By the time I returned, the food had been served. Three steaming plates of er, what? Kway Teow? Like as in flat, ribbon-like noodles, right? Not this stuff - if anything, it looked like like some sort of dismembered lasagna floating in a thin brown gravy. But then, that was hardly cause for complaint. The portions were plentiful and with lots of meat in them and, most important, the concoction smelled pretty good! Wangui and I opted to split a beer, Lakshmi the abstainer settled for her usual lime juice. Then we began to tuck in.

I am not exaggerating a bit, the noodles were nearabouts the finest thing I've ever eaten in Singapore. The noodles were al dente, as the Italians call it; the meat was succulent and oh-so-soft. Simple though the preparation was (meat, noodles and very little else), it seemed to contain several secrets. One was the quality of the raw material used. The meat was easy - fresh, good quality beef - but apart from flour, what in hell did they make the noodles out of? Then the cooking method. This is just speculation, but I think the juiciness of the meat is due to some special technique they use. Lastly, how do they achieve that unique flavour of the meat. Do they marinate it in ambrosia? Rarely in my experience has a foodie adventure been so successful. Lakshmi's expression in the accompanying photo says it all!


ani said...

Hmmm.... froggies as a meal are out, then? Wouldn't have minded trying, but then if they're so bony, then probably not worth it, eh? And looks like you guys had a good experience with the noodles, but since they aren't given away the secrets, no point my lusting after those... SIGHHH!

Abhik Majumdar said...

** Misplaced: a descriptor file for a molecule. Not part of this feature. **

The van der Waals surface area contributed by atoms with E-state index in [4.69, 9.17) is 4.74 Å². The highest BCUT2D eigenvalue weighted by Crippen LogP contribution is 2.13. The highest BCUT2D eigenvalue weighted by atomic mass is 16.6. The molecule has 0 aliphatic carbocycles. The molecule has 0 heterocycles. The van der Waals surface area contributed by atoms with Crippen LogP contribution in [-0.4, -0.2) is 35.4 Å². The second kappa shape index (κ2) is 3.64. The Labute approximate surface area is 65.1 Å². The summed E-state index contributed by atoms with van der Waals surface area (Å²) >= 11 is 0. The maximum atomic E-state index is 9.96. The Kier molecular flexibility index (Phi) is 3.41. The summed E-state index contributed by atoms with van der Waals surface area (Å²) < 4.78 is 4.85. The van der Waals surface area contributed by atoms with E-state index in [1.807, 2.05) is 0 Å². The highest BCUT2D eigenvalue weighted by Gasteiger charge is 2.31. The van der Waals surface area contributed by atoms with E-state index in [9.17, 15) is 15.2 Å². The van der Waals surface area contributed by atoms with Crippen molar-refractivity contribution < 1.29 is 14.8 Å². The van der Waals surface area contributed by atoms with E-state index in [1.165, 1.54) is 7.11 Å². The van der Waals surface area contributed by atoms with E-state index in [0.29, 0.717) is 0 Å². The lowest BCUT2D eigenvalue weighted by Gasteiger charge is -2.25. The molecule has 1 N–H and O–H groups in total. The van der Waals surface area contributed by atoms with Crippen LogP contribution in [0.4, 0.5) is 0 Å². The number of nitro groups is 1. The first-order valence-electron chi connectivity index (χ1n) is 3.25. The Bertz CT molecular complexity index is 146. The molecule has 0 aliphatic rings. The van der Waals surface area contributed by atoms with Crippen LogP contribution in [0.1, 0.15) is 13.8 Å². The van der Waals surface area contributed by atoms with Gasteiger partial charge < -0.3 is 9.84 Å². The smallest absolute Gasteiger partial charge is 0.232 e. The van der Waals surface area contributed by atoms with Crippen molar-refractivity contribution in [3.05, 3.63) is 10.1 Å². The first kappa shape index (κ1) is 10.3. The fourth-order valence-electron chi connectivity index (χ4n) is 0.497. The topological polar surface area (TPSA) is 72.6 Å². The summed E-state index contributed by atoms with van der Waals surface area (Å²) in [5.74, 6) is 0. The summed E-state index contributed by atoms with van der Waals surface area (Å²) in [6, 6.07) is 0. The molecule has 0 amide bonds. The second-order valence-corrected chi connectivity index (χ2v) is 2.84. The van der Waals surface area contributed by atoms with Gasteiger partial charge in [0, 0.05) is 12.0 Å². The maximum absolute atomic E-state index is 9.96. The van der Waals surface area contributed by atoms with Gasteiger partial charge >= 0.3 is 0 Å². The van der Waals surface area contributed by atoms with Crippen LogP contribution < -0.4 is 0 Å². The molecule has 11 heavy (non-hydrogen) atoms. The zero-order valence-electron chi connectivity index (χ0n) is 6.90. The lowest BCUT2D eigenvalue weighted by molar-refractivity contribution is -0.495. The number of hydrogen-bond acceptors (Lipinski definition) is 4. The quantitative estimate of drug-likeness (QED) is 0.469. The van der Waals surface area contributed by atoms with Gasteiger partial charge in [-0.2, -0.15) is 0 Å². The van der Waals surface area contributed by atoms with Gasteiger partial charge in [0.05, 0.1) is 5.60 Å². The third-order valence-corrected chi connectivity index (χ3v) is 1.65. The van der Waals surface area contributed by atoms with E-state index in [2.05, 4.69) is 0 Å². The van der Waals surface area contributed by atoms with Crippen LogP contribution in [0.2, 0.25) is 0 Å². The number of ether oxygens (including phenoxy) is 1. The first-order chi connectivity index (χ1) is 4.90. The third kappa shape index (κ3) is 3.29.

Thanks for the comment, Dix.

Agreed frogs are bony and the noodle-chefs are secretive. But hey, you forgot the photos! And those are mine for keeps!!!

So there!

Kanak said...

Interesting write-up. Especially liked the inter-twining of "pretty working girls" and "food" - I cannot justify a better combo :)
I have had frogs before, but I do not recall them being bony. I will agree that the bones splinter easy, but in general you should have enough substance to poke at with a knife and fork. I am sure to go back to SG soon - I'll give it a shot. As for kuay teow - that is the strangest kind I have ever seen.....looks like a gravy boat!

Abhik Majumdar said...

Thanks for the comment, Kanak!

> inter-twining of "pretty working girls" and "food"

Oh, this intertwining is actually intrinsic to Geylang! One of the first things I learned about the place was, "Chicken" carries two different meanings. As a friend put it, "Over there, be very, very careful while ordering chicken!"

> I am sure to go back to SG soon - I'll give it a shot.

I'd suggest you scratch the frog (not literally of course), and go all out for the Kway Teow. Strange looking, I agree, but seriously it's the best I've ever had.

WK said...

Lovely blogpost Abhik! It makes me nostalgic for Singapore. The Kway Teo was definitely something not replicable in other contexts.